Plastic recycling is not the solution.

We’re all familiar with the 3Rs – Reduce, Reuse and Recycle. As we learnt in school, these are the best ways for us to help with managing our trash, and it is true – to a certain extent.

Let’s take a look at some stats.

When we analyse the National Environmental Agency’s Waste Statistics we can see our overall recycling rate is not bad – 59% of all waste produced in 2019 was recycled.

Many of the trash categories like metal, construction debris and wood have pretty good recycling rates. One category sticks out like a sore thumb though – plastic. One of the heaviest, yet one of the least recycled of the bunch.

Plastic waste produced and incinerated from 2016 to 2019. The difference is the weight of plastic recycled. Note that each unit represents 1 million kg. For example, this means 822 million kg of plastic waste was produced in 2016, 815 million kg in 2017, and so on.

Over the years our plastic recycling rate has hovered at around a measly 5% – and it’s not just Singapore either. Plastic recycling appears to be an issue many countries are dealing with. According to National Geographic, 8.3 trillion kilograms of plastic (16,600 times the weight of the world’s tallest buildling, the Burj Khalifa) has been made worldwide from the 1950s till 2018.

Of these, only 9% have been recycled.

With recycling being such a big part of the green movement, why the heck is the number so low? Well, we have to consider that many people don’t recycle. That and the fact that we use a lot more plastic that we need aside, there are some properties of plastic that just make it bad for recycling.

First up, plastic type. There’s many different kinds of plastic (you’ll recognize the weird acronyms like PVC, PET, PP, so on), and they need to be sorted out specially before they can be heated and moulded into new forms of plastic. It’s very important that they are separated well. Just one PVC bottle in a batch of 10,000 PET bottles can ruin the entire batch. This separation can make the process more expensive and a lot less worthwhile compared to just producing it normally.

No investments means no one wants to bother with recycling.

So into the landfills and incinerators they go.

There’s also the issue that plastics aren’t really that “recyclable”. Let me explain. With things like metal and glass, you can melt them down and reshape them as you please rather easily. With plastic though, they get weaker and weaker each time they’re recycled. Manufacturers have to add new plastic to reinforce it (which defeats the purpose of recycling) or make a form of plastic which doesn’t require as much strength. Eventually though, it’ll be too weak to use any longer and it’ll end up in a landfill or an incinerator.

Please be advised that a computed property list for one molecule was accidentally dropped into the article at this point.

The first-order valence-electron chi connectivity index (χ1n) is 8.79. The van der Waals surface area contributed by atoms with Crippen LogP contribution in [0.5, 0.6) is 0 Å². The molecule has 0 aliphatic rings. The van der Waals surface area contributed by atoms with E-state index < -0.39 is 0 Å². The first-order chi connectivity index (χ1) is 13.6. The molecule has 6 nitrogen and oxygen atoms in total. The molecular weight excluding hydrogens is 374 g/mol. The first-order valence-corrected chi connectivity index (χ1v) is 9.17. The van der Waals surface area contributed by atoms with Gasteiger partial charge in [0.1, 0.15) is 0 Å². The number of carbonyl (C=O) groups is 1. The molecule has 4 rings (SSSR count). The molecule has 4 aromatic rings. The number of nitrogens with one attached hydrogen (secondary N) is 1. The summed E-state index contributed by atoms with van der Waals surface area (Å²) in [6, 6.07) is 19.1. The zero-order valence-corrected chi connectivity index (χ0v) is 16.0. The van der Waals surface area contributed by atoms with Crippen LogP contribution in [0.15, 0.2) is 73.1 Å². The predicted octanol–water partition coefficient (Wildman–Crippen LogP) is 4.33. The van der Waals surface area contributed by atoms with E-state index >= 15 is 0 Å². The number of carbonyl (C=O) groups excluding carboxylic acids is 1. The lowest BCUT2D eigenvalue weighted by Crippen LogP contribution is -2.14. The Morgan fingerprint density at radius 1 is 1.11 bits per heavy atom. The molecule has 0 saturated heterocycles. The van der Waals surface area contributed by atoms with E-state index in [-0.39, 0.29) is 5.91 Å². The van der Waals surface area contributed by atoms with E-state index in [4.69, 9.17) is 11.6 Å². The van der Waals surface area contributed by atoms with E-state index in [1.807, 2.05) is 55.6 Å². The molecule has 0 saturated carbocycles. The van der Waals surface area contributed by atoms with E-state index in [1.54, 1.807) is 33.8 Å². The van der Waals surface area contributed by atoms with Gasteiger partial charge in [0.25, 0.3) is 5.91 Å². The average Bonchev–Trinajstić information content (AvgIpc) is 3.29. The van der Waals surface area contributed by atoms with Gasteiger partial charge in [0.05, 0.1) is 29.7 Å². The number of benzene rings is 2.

This is why several experts believe that plastic recycling is not worthwhile at all. It costs too much for the limited uses that it has. The environmental benefits are often small. I’ll add some of their articles in the Additional Reading section below.

For me personally, I have to say that I agree with that sentiment. There’s far more efficient ways to deal with plastic waste and pollution – as I mentioned before, reducing your consumption of plastic, especially single-use plastic, and opting for reusable products is a much more effective solution.

So should I still be recycling?

Yes, you absolutely should! Only plastic recycling is really a big issue, and other forms of recycling like paper and metal are much, much more efficient.

With plastic, there is only a 4% chance that the stuff you throw is going to be recycled, but it is still a chance nonetheless. Just recycle plastic with the awareness that, yes, while it is slightly better than just throwing it straight into a bin, it is not the great solution to plastic waste that we all collectively thought it was before.

The point I’m trying to make is that plastic recycling shouldn’t be hogging the spotlight.

Because it really, really doesn’t deserve it.

Things are looking up, though! If we look at that bar chart from the beginning again, we can see how we produced slightly less waste in 2019 compared to 2018. Let’s keep up this trend for this year too, yeah 🙂

Additional Reading

References/Image Credits

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